Vortragsdetails

Is gravitational loading alone sufficient to maintain bone strength?

Bone mineral content decreases as a consequence of microgravity and immobilization. Harold Frost introduced the mechanostat theory, following which the bone adapts to the strain it is subjected to. A change in forces applied to the bone would then constitute the stimulus that leads to either bone resorption or bone formation.

Therefore, models like bed rest, cast immobilization, and lower limb suspension have been applied to study bone responses to unloading in humans. However, these models cannot distinguish between the relative roles of muscle contraction and gravitational loading for maintaining healthy bones. An alternative model is proposed to study the muscle-bone relationship.

HEPHAISTOS is a newly developed orthotic device that has been developed by the German Aerospace Center in cooperation with the German Sports University, in Cologne, Germany. Its intent is to maintain the gravity-derived-bone-forces while greatly reducing lower leg musculature-derived-bone-forces in the tibia. Additionally, the model should minimally impair normal life and especially the gait pattern. Kinematics (VICON), electromyography (NORAXON) as well as plantar pressure distribution (NOVEL) were used to evaluate the acute effects of HEPHAISTOS on locomotion parameters during leveled gait trials.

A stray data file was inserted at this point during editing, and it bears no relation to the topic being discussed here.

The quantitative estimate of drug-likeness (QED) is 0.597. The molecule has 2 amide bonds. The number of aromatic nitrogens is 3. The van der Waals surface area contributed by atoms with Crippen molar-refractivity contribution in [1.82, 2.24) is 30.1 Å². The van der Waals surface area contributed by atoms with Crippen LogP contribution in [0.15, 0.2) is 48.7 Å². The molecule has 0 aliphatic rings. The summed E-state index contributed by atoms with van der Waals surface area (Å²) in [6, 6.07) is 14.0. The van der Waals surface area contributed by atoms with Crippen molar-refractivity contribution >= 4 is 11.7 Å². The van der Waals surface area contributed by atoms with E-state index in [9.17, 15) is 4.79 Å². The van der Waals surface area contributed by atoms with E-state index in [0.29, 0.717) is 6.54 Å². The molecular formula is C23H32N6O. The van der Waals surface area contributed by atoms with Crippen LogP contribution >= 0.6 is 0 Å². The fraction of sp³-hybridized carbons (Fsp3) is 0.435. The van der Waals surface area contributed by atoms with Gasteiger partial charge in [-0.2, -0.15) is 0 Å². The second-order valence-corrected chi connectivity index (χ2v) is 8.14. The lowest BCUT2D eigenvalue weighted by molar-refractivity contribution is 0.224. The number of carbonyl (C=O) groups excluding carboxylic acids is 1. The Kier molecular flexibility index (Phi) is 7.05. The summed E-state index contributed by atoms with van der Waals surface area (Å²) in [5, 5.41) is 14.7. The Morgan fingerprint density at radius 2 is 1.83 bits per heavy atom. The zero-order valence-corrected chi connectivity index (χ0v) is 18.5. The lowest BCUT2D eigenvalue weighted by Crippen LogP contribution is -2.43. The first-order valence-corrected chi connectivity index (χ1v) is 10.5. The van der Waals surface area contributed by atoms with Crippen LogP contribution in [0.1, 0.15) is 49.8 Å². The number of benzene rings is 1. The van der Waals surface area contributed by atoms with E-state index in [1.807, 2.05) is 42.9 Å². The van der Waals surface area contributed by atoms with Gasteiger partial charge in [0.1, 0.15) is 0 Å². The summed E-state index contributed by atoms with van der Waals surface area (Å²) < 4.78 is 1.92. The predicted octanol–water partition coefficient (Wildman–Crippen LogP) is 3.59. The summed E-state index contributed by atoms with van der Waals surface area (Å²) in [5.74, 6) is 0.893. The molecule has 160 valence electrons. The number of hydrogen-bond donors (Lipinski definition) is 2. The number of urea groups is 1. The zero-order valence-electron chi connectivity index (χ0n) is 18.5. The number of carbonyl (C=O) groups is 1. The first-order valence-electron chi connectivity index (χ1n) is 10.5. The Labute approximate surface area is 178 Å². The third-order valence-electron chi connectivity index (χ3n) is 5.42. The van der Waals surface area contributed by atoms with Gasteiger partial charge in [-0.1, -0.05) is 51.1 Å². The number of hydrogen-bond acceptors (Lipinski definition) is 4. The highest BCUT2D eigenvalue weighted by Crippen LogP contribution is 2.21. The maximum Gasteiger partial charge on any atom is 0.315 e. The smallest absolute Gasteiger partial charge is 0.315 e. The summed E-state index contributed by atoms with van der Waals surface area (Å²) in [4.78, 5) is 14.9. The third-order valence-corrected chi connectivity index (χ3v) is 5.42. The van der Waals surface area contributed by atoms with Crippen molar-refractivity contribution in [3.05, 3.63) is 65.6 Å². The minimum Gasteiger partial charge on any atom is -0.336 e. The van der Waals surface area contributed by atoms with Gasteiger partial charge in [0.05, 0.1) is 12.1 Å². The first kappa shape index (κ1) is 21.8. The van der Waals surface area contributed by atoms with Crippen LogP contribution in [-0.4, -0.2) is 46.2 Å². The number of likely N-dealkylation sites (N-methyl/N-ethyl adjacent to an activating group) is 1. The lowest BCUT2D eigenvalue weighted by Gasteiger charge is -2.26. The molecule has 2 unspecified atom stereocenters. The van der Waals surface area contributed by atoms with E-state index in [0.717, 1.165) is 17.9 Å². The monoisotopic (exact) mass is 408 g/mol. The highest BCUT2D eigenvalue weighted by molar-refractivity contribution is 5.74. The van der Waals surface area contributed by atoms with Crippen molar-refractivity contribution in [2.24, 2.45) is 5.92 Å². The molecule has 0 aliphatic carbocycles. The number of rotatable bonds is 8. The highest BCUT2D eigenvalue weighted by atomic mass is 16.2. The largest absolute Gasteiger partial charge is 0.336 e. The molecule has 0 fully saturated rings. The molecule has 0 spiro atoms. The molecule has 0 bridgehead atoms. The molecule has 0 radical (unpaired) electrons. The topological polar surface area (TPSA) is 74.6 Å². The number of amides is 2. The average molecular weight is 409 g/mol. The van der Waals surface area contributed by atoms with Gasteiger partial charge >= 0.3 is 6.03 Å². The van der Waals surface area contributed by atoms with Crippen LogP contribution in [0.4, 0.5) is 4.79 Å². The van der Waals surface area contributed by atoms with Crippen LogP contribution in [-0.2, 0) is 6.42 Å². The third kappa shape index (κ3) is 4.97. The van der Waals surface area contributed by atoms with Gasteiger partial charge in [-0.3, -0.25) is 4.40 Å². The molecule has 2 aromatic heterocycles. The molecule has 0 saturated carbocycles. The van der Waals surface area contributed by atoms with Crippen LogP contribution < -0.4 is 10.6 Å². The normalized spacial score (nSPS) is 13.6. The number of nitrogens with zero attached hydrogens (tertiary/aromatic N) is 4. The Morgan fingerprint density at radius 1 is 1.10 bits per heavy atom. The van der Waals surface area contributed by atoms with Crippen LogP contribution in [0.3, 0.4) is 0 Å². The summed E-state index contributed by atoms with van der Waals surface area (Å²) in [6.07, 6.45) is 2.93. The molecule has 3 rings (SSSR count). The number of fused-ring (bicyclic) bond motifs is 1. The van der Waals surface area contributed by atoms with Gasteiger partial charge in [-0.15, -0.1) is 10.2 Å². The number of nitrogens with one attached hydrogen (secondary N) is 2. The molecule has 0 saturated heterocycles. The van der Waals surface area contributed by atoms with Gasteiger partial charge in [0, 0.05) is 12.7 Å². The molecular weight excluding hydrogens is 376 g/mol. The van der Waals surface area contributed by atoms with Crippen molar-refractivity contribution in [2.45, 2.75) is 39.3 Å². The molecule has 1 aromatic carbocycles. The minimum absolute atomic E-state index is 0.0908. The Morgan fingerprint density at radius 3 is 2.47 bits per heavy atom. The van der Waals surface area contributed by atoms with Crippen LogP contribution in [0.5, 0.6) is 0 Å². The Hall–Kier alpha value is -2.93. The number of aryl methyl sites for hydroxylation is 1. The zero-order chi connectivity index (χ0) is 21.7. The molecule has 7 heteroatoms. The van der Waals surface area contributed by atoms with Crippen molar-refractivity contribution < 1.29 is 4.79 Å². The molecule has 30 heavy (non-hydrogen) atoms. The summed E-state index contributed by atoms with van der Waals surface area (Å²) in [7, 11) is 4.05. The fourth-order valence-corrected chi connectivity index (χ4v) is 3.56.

The long term adaptations of the musculoskeletal system to HEPHAISTOS were assessed with eleven male subjects, who wore HEPHAISTOS unilaterally for eight weeks within the frame of an ambulant study. Functional and anatomical data of the calf musculature were obtained periodically during the intervention as well as during a one year recovery period. Muscle strength was assessed by means of dynamometry (BIODEX) and muscle volume was estimated based on magnetic resonance imaging (PHILLIPS). Bone density was assessed via peripheral Quantitative Computed Tomography (XCT 3000, Stratec and Xtreme CT, Scanco).

Veranstaltungsort

Raum Seminarraum 117, Robert-Hooke-Str. 5 in Bremen

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